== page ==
A total of $94.1 million has been disbursed to the Football Association of Singapore (FAS) over the last five financial cycles, courtesy of the Singapore taxpayers.
The money has flowed into the FAS through grants by Sport Singapore, the government agency for sports which oversees funding for all National Sports Associations.
This information is available on its website through the audited annual reports which are posted online on the FAS website.
But despite that, no one is taking responsibility for the multiple failures of Singapore’s football body and the state of football on the island.
Let’s do a quick roll call.
The Lions did not qualify for the Asian Cup 2023, when neighbours Malaysia, Indonesia, Thailand and Vietnam all qualified on merit.
The Young Lions have not made the semi-finals of the Southeast Asian Games since 2013, an abysmal piece of football statistic for Singapore.
And at the regional level, Singapore has just been eliminated from the knockout stages of the ASEAN Football Federation Mitsubishi Electric Cup after an embarrassing 4-1 loss to Malaysia, devoid of its first teamers.
For the record, Singapore has only made the semi-finals of the tournament once since 2014, which was in 2021 when Singapore hosted the tournament for all participating countries after the gradual reopening following the Covid-19 pandemic.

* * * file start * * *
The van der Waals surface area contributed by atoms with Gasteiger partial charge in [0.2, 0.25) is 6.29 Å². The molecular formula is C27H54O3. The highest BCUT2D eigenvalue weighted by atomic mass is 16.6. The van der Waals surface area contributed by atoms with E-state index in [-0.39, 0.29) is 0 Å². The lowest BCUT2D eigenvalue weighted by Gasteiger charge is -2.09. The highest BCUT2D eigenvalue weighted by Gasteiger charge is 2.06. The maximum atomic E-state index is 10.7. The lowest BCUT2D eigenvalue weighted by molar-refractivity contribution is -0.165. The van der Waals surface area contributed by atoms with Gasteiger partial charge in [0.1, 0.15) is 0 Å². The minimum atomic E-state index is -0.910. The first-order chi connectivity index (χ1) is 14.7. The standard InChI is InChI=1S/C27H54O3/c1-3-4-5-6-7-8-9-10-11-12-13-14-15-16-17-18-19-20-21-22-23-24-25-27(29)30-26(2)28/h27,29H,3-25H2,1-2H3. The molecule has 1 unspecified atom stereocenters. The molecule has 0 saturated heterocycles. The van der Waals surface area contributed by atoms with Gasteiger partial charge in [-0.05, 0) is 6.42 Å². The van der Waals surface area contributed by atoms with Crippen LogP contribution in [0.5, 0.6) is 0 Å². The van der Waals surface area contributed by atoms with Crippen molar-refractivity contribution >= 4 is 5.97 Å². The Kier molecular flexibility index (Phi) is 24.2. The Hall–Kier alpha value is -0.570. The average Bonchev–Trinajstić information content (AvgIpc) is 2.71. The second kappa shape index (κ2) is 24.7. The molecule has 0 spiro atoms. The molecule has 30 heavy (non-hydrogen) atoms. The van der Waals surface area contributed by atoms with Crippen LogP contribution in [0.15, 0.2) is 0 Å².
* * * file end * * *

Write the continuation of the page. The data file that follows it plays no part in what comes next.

At the local league level, still only eight clubs participate in the Singapore Premier League, even though the people in charge proudly proclaimed only five years ago that the plan was to have 12 teams in the league, 10 local and two foreign.
What’s happened to that (empty) promise?
From a performance perspective, the team which was challenging to gain control of the FAS in 2017 at its first elections for office bearers said that the “Lions will be expected to regularly qualify for the third round of the World Cup qualifiers, the Asian Cup finals and to consistently win the AFF Championship.”
A substantial number of members of that team are still currently holding office at the FAS.
So much has been promised, but there has not been much to show.
Let’s not even get into how the youth teams have been performing.
Perhaps the photo below gives a clear picture.
Which begs the question.
Who is being held responsible for the failures of the national football body?
MAIN PHOTO: FAS ANNUAL REPORT